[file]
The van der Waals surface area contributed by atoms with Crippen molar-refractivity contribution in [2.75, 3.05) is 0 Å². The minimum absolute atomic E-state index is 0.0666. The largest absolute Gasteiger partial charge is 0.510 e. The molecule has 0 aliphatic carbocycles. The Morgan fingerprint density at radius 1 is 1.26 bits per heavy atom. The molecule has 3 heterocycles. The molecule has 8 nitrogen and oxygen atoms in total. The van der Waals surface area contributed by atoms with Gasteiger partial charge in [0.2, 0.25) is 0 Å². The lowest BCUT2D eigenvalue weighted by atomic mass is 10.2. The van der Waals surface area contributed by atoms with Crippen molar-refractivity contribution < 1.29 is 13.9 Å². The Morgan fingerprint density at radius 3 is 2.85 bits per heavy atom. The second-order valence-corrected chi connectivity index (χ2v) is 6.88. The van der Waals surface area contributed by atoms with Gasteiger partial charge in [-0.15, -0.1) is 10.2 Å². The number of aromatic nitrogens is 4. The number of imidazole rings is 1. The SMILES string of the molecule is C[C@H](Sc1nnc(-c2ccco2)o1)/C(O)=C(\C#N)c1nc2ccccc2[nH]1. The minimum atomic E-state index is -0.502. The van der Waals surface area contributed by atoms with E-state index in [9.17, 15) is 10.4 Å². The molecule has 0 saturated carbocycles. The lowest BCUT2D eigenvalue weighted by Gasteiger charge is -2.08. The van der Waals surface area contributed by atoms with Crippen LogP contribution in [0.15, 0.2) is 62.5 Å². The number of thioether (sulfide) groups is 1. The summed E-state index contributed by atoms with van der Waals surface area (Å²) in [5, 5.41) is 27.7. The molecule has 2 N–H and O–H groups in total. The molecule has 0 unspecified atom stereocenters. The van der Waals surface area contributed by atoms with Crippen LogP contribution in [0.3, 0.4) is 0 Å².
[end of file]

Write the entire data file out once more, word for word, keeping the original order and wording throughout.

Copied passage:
The van der Waals surface area contributed by atoms with Crippen molar-refractivity contribution in [2.75, 3.05) is 0 Å². The minimum absolute atomic E-state index is 0.0666. The largest absolute Gasteiger partial charge is 0.510 e. The molecule has 0 aliphatic carbocycles. The Morgan fingerprint density at radius 1 is 1.26 bits per heavy atom. The molecule has 3 heterocycles. The molecule has 8 nitrogen and oxygen atoms in total. The van der Waals surface area contributed by atoms with Gasteiger partial charge in [0.2, 0.25) is 0 Å². The lowest BCUT2D eigenvalue weighted by atomic mass is 10.2. The van der Waals surface area contributed by atoms with Crippen molar-refractivity contribution < 1.29 is 13.9 Å². The Morgan fingerprint density at radius 3 is 2.85 bits per heavy atom. The second-order valence-corrected chi connectivity index (χ2v) is 6.88. The van der Waals surface area contributed by atoms with Gasteiger partial charge in [-0.15, -0.1) is 10.2 Å². The number of aromatic nitrogens is 4. The number of imidazole rings is 1. The SMILES string of the molecule is C[C@H](Sc1nnc(-c2ccco2)o1)/C(O)=C(\C#N)c1nc2ccccc2[nH]1. The minimum atomic E-state index is -0.502. The van der Waals surface area contributed by atoms with E-state index in [9.17, 15) is 10.4 Å². The molecule has 0 saturated carbocycles. The lowest BCUT2D eigenvalue weighted by Gasteiger charge is -2.08. The van der Waals surface area contributed by atoms with Crippen LogP contribution in [0.15, 0.2) is 62.5 Å². The number of thioether (sulfide) groups is 1. The summed E-state index contributed by atoms with van der Waals surface area (Å²) in [5, 5.41) is 27.7. The molecule has 2 N–H and O–H groups in total. The molecule has 0 unspecified atom stereocenters. The van der Waals surface area contributed by atoms with Crippen LogP contribution in [0.3, 0.4) is 0 Å².